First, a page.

Yet another ritual activity associated with Xipe Totec is the so-called ‘gladiator sacrifice’. This was reserved for captives who displayed the most courage on the field of battle. The victims were bound up on a circular platform and forced to fight either an eagle or a jaguar warrior - the elite troops of the Aztec Empire. Whilst the Aztec warrior was fully armed, his opponent was not.

Although the latter was given a macuauhuitl, a wooden club with obsidian blades, to defend himself, the blades of the sword were replaced with feathers, rendering it pretty much useless as a weapon. Despite being a ‘battle’ between two warriors, the result was a foregone conclusion, and therefore may be called an elaborate form of sacrifice. 

‘The Fight Between the Sacrifice and He Who Sacrifices’ by Juan de Tovar, circa 1546-1626. (Public Domain)

‘The Fight Between the Sacrifice and He Who Sacrifices’ by Juan de Tovar, circa 1546-1626. ( Public Domain )

Images of the Deity

Many representations of Xipe Totec have survived till today, as he was a popular subject in various artistic media, including figurines, portraits, and masks. The god is easily recognized, as he is normally depicted as being completely covered in the skin of one of his sacrificial victims. A gaping mouth and crescent-shaped eyes are tell-tale signs of the skin being worn by Xipe Totec.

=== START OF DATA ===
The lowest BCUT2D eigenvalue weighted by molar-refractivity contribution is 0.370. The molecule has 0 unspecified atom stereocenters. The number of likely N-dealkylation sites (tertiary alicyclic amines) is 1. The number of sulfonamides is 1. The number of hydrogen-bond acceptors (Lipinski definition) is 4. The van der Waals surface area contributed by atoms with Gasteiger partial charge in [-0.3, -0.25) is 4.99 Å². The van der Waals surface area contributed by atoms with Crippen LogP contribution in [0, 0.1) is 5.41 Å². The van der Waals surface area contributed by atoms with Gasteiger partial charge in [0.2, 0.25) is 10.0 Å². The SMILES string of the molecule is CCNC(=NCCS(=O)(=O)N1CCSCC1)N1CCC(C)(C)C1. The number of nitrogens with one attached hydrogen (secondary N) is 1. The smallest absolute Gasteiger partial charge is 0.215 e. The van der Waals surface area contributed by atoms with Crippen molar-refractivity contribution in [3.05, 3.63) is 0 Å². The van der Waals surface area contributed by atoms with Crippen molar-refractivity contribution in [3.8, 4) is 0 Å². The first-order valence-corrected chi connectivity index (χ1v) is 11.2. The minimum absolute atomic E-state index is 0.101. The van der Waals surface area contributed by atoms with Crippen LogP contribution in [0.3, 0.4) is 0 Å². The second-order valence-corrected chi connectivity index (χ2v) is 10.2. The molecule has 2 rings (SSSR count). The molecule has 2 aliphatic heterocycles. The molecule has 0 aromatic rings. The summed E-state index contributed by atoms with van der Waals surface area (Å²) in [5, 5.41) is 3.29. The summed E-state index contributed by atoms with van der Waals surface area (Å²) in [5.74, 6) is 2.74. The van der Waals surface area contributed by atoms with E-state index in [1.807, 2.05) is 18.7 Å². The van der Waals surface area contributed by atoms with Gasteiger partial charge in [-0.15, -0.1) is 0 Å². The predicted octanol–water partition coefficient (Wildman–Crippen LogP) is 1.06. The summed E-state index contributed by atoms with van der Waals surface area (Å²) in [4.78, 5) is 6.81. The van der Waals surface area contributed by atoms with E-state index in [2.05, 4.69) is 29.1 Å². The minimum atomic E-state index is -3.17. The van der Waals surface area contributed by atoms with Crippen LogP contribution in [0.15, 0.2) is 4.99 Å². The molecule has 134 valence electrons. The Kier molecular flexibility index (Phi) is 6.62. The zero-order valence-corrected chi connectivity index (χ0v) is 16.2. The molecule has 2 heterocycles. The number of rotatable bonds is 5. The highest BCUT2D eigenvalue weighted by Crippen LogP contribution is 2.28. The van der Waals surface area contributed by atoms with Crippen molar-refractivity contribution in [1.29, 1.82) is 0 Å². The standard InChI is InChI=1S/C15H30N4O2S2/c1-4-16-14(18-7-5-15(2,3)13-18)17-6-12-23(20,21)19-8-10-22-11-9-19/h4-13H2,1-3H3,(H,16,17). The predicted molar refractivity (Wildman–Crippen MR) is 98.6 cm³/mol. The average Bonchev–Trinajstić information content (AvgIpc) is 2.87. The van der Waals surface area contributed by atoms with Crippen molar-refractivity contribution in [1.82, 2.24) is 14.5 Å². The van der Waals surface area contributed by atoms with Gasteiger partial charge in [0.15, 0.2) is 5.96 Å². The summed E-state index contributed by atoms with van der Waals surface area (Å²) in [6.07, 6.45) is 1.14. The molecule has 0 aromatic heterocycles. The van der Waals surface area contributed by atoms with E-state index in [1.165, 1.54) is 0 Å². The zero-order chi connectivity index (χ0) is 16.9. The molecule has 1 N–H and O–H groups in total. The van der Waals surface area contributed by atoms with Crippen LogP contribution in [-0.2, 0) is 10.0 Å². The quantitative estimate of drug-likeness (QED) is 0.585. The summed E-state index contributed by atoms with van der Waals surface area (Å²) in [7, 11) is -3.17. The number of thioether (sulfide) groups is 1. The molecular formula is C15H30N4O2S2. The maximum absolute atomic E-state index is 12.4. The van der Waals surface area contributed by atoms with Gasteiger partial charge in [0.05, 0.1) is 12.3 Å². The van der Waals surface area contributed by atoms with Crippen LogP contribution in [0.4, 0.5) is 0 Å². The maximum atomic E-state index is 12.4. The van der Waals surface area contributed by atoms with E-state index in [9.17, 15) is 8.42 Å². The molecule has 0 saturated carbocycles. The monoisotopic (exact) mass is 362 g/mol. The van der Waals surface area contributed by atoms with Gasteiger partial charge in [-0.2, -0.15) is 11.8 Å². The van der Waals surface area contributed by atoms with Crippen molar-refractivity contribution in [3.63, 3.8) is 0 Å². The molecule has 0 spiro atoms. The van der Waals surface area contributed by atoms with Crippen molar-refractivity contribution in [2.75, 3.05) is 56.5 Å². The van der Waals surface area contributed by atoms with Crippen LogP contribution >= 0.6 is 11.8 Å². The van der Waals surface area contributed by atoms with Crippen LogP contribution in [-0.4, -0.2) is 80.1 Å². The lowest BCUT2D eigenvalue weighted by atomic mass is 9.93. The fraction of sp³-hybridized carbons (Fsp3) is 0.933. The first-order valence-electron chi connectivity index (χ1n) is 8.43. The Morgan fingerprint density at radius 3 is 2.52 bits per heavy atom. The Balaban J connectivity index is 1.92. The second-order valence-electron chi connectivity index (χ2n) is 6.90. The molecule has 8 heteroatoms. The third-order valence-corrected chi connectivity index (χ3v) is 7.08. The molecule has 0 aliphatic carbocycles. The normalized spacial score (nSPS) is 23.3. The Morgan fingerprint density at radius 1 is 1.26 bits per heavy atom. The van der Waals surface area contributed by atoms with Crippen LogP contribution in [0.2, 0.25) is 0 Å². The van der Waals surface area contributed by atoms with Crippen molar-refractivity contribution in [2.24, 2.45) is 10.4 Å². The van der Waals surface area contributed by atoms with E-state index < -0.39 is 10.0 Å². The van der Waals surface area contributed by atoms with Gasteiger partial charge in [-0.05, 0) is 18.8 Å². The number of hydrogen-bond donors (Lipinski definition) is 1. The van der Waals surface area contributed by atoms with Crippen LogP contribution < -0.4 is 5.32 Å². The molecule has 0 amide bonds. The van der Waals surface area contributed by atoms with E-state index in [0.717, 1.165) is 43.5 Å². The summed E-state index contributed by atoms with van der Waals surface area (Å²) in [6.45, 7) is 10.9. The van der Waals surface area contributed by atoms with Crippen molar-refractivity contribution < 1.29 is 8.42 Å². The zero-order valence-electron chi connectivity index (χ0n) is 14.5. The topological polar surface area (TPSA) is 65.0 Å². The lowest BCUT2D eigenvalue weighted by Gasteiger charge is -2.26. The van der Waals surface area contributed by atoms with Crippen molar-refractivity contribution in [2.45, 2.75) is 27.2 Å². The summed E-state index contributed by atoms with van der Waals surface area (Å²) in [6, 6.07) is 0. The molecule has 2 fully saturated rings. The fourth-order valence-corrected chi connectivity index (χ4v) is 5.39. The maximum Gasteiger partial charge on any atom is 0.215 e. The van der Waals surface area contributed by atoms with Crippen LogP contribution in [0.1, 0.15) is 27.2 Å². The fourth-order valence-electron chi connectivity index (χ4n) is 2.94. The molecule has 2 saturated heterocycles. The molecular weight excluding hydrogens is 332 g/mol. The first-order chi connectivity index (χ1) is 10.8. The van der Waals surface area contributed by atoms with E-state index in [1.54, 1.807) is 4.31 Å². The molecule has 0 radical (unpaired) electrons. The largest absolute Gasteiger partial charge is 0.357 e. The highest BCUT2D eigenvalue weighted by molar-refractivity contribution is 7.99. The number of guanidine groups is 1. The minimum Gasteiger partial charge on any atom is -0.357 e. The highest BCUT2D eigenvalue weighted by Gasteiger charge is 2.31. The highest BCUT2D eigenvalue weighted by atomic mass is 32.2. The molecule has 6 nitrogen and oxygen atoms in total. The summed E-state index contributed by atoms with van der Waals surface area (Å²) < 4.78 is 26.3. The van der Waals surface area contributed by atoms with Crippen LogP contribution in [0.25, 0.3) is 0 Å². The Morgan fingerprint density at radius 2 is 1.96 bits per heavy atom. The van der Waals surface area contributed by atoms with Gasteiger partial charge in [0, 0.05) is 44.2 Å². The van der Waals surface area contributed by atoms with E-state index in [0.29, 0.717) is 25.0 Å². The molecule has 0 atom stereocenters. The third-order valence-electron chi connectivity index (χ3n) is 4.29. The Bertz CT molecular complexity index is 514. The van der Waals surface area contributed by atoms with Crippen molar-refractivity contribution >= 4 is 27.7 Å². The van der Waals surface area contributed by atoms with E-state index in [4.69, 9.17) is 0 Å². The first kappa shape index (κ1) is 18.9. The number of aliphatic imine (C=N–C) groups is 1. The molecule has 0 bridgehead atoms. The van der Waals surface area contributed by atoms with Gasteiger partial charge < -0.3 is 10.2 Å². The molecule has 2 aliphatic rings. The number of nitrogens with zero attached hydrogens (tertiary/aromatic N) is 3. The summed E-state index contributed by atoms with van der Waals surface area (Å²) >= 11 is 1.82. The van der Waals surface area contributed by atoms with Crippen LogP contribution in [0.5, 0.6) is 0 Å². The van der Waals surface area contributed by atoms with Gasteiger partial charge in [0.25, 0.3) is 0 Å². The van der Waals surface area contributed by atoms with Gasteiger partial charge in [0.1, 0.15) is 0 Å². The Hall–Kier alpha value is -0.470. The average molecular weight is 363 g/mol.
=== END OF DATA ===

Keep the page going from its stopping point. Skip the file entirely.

In statues or portraits of the god, more gory details may be shown as well. These include the hands of the flayed skin, which are draped over the hands of the god, the incision where the victim’s heart was removed, and the string at the back of the victim’s body, which served to sew the skin up. Such representations of Xipe Totec may today be seen in various museums across the world.

Xipe Totec mask. (Public Domain)

Xipe Totec mask. ( Public Domain )

Top Image: Detail of ‘Xipe Totec.’ (Michael Jaecks/ Deviant Art ) Background: Aztec calendar (Deriv.) ( CC0)

By Wu Mingren

References

Art Institute Chicago, 2018. Ritual Impersonator of the Deity Xipe Totec, 1450/1500. [Online]
Available at: http://www.artic.edu/aic/collections/artwork/12742

Cartwright, M., 2013. Xipe Totec. [Online]
Available at: https://www.ancient.eu/Xipe_Totec/

Maestri, N., 2017. Xipe Totec - Grisly Aztec God of Fertility and Agriculture. [Online]
Available at: https://www.thoughtco.com/xipe-totec-aztec-god-fertility-agriculture-173243

Princeton University Art Museum, 2018. Xipe Totec, A.D. 600–900. [Online]
Available at: http://artmuseum.princeton.edu/collections/objects/37441

Smithsonian National Museum of the American Indian, 2018. Mexica Chinampanec Xipe Totec (our lord, the flayed one), war and harvest god. [Online]
Available at: http://nmai.si.edu/exhibitions/infinityofnations/meso-carib/163621.html#about

The British Museum, 2017. mask. [Online]
Available at: http://www.britishmuseum.org/research/collection_online/collection_object_details.aspx?objectId=650889&partId=1&searchText=aztec+masks&page=1

The Editors of Encyclopaedia Britannica, 2006. Xipe Totec. [Online]
Available at: https://www.britannica.com/topic/Xipe-Totec

www.mexicolore.co.uk, 2018. God of the Month: Xipe Totec. [Online]
Available at: http://www.mexicolore.co.uk/aztecs/gods/god-of-the-month-xipe-totec